Polish people have been so incredibly kind and welcoming. Once you get to know them and their culture, it is all very complex, and very genuine. My interactions with people over here have been some of the most rewarding adult interactions of my life.
My expectations have changed since coming to Poland, particularly with some of the cultural interactions. Before, I had this understanding that Polish people were more reserved and to an extent that is sometimes true. But I’ve also sensed this incredible warmth and open hospitality that has really made me feel like Poland is home.
During my Fulbright grant, I’ve learned how to do public speaking a lot better. From teaching, I learned a lot about just getting up there and doing it. And now having done something that I didn’t study I think I’ve learned that if I just try it, I can make anything work.
Poland should be on your list. It’s a beautiful place with so much history and the people and the food are just wonderful. Everybody is willing to come out of their way to help you as long as you’re willing to go out there and ask. So, you really have to put yourself out there but it’s one of those opportunities to really learn how to do that.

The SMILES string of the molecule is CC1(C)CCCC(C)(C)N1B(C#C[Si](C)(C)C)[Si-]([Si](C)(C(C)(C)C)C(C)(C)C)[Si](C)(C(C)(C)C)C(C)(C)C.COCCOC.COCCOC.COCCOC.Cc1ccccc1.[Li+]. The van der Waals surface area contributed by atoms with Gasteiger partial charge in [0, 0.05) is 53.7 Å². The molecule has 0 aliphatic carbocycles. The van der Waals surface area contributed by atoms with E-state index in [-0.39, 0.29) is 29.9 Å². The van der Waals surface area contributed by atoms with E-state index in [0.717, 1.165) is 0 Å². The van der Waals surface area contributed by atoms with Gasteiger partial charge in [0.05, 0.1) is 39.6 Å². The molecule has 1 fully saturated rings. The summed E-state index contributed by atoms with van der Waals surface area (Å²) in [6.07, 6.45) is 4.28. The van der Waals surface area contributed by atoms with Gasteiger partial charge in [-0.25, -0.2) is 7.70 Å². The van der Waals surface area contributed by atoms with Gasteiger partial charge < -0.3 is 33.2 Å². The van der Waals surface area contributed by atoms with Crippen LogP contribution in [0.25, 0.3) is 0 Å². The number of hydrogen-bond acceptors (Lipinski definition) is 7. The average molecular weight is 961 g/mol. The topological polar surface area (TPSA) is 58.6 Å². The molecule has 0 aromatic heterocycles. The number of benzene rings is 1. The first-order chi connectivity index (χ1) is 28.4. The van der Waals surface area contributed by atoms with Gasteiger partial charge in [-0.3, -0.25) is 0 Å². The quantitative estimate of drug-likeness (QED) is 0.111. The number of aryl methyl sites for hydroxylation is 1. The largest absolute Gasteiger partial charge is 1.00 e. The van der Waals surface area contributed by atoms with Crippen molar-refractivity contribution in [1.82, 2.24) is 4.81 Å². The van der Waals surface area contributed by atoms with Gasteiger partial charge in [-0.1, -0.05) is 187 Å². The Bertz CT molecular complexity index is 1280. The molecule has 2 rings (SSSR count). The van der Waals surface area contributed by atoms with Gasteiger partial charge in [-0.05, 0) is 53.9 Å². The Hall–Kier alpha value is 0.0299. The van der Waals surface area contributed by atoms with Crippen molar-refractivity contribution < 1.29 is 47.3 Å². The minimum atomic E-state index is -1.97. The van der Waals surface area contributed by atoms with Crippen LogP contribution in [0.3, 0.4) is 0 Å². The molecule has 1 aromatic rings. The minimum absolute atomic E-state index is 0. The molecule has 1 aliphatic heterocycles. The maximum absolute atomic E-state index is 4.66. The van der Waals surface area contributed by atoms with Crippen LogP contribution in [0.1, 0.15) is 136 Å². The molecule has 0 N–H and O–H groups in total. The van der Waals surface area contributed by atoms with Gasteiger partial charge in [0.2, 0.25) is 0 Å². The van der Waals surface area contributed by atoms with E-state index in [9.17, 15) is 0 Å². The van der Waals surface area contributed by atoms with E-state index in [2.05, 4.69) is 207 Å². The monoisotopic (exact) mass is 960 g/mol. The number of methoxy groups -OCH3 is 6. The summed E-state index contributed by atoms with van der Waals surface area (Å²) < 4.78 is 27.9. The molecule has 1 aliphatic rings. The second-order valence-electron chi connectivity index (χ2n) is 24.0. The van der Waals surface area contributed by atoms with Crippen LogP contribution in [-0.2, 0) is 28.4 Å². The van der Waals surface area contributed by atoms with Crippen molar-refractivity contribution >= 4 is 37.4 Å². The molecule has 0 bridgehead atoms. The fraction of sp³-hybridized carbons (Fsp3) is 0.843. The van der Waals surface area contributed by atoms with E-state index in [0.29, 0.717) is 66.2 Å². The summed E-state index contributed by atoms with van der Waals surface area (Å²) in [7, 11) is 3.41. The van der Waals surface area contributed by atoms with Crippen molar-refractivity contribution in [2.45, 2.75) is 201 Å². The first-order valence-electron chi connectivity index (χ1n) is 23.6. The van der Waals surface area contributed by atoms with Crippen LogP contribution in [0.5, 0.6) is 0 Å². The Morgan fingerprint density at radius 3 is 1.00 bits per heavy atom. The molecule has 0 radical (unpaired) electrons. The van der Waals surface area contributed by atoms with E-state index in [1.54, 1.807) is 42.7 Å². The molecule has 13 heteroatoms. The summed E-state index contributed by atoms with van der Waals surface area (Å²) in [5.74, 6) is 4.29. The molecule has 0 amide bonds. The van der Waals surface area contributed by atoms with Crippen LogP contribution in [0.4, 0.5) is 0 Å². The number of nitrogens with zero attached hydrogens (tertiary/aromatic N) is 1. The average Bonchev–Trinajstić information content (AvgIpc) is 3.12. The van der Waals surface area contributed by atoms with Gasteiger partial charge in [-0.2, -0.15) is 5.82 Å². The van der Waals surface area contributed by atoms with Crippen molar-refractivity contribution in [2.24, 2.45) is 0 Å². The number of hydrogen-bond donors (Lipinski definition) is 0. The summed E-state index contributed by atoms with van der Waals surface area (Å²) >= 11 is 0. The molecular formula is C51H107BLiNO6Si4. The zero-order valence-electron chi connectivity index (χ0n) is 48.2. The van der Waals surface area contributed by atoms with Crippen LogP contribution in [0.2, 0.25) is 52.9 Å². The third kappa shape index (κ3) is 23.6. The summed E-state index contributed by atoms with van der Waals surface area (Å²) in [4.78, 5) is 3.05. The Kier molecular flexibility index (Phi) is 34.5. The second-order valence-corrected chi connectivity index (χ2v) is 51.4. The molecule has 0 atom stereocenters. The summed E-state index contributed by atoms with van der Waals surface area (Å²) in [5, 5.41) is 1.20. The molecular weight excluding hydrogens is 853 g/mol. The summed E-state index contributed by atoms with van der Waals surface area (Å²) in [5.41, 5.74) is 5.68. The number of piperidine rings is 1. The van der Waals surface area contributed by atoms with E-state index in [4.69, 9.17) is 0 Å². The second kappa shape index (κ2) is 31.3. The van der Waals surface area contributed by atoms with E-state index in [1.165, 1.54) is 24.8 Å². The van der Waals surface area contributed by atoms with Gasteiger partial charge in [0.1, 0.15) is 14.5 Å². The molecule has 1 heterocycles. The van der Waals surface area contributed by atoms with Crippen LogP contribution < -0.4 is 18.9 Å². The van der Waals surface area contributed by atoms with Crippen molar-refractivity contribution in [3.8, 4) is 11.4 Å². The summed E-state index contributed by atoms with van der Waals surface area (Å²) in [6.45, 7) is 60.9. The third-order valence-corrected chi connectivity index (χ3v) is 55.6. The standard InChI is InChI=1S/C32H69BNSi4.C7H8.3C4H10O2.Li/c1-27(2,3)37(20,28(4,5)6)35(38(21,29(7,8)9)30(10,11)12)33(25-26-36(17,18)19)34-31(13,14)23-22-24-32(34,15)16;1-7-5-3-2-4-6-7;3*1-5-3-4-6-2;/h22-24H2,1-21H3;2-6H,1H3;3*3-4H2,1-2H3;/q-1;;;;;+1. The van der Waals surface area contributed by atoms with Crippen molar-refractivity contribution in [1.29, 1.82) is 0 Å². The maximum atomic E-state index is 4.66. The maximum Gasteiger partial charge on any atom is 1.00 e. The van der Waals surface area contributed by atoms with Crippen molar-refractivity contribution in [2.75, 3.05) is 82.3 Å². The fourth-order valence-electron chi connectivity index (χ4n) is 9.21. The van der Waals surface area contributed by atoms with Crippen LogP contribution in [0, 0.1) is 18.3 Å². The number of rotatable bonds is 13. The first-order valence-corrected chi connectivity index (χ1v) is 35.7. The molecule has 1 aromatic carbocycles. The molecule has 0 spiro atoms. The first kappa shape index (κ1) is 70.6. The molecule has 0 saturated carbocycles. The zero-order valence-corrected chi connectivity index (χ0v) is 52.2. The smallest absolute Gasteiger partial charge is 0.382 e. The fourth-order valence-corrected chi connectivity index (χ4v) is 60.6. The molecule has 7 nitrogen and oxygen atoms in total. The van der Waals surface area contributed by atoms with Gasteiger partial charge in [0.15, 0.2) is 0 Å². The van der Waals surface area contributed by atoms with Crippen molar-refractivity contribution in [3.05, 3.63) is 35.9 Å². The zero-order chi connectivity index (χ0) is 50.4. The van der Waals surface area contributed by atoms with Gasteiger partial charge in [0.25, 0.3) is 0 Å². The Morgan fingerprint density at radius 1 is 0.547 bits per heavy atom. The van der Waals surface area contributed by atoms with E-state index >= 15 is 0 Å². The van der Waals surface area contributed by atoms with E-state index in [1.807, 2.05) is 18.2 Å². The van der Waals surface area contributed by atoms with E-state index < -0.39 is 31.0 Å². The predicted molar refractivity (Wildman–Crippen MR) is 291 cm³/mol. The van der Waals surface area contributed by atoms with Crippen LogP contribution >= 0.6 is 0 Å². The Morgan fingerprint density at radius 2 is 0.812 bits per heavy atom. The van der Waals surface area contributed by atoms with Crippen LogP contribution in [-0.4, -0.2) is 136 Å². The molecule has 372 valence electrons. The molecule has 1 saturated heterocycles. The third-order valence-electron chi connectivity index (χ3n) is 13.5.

I’ve made so many great connections with people in my community, people at my university and those connections have really made my experience worthwhile.
I chose Poland because I recently studied business and I am aware of the new government initiative to introduce innovation into this country and I was very interested in discovering more about what that means.
There’s so many wonderful things about Poland. I’ve learned so much about the political, the healthcare system, the child care system, the educational system, things that I can bring back to the United States and teach others about how it is in Europe.
I had a different expectation of what education would look like. There are some differences between the United States and Poland. I came from a bigger school and now I’m in a very small school in Chełm so it’s just a very different kind of teaching and learning environment.
Be ready in the first month to be a little lonely. It’s completely normal and I think it makes you a stronger person. It’s that very beginning part when you’re like: “Okay, I can really do this,” and you can power through.
I really didn’t know what to expect of Poland, and its culture, or its people. But that soon changed when I was placed in Poznan and realized it’s this hugely exciting city of culinary experiments, and different festivals going on in different seasons, and people working on art and literature.